Washington State Lottery’s AI Experiment Ends Abruptly After Producing Topless Image of User

Posted on: April 9, 2024, 09:30h. 

Last updated on: April 10, 2024, 11:21h.

The Washington State Lottery’s experimentation with generative AI has come to an abrupt end after its new promotional app generated an unsolicited topless photo of a customer.

Washington Lottery, Test Drive a Win, topless image, porn
A heavily censored version of the image the “Test Drive a Win” app created for Megan, as published by KTTH. (Image: KTTH)

The lottery has now pulled its “Test Drive a Win” app after just one month because of the offending image.

As part of the promo, the lottery invited customers to take or upload selfies of themselves, which the app would then use to generate images of the user in exotic locations as if they had won the jackpot.

Pornographic deepfakes weren’t part of the deal, however, and a 50-year-old mother from Turnball, Wash., was shocked to see her head superimposed on a mostly naked body.

AI Gone Mad

The woman, who gave her name only as Megan, called local radio station KTTH to complain about the app and to demand the firing of “whoever was responsible.”

“Our tax dollars are paying for that!” she told the station, missing the point about lotteries.

Megan said she had asked the app to depict her fantasy vacation, which involved her swimming with sharks. Instead, she was presented with an image of her head imposed on a woman with her breasts exposed.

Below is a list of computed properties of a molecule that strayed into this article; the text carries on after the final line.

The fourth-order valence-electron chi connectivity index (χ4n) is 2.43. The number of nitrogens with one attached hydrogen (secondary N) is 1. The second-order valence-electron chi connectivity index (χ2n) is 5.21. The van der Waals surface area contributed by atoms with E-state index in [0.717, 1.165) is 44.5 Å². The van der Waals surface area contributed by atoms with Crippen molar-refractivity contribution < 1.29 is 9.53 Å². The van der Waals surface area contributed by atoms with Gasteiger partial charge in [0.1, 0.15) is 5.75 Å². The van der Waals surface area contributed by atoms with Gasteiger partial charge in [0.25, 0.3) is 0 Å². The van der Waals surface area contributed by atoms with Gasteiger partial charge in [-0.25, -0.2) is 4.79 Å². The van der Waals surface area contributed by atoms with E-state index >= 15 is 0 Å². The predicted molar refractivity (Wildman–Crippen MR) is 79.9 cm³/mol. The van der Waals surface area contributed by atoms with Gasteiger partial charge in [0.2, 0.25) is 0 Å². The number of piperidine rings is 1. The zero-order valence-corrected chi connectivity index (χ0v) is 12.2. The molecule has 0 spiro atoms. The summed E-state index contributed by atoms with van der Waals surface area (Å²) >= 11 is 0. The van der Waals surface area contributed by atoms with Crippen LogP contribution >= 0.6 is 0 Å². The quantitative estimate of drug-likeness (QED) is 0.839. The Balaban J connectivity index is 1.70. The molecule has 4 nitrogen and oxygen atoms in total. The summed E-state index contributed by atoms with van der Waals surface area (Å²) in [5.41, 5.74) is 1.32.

The woman, who was wearing nothing but floral bikini bottoms, was sitting on a bed that appeared to be inside a fish tank as goldfish float by. The image is stamped with the Washington Lottery logo.

While this may be some people’s idea of a fantasy vacation, it wasn’t Megan’s.

“I was completely shocked. It’s disturbing, to say the least,” she explained.

‘Strict Parameters’

The Washington Lottery said in a statement that it acted swiftly to pull the app after Megan’s call to KTTH.

“Prior to launch, we worked closely with the developers of the AI platform to establish strict parameters to govern image creation,” the lottery said. “We were made aware that a single user of the AI platform was purportedly provided an image that did not adhere to those guidelines.

“This campaign was launched more than a month ago and has had thousands of images created that all fall within the prescribed guidelines. Regardless, one purported user is too many, and as a result we have shut down the site,” the lottery added.

It’s not the first time that a company eager to jump on the generative AI bandwagon has been humiliated by its own technology’s off-color content, and not even the tech giants are safe.

Last year, it emerged that Meta’s AI sticker generator for its Facebook Messenger app was creating alarming content around children’s cartoon characters. This included Mickey Mouse brandishing an AK-47, and Elmo from Sesame Street with a bloodied machete.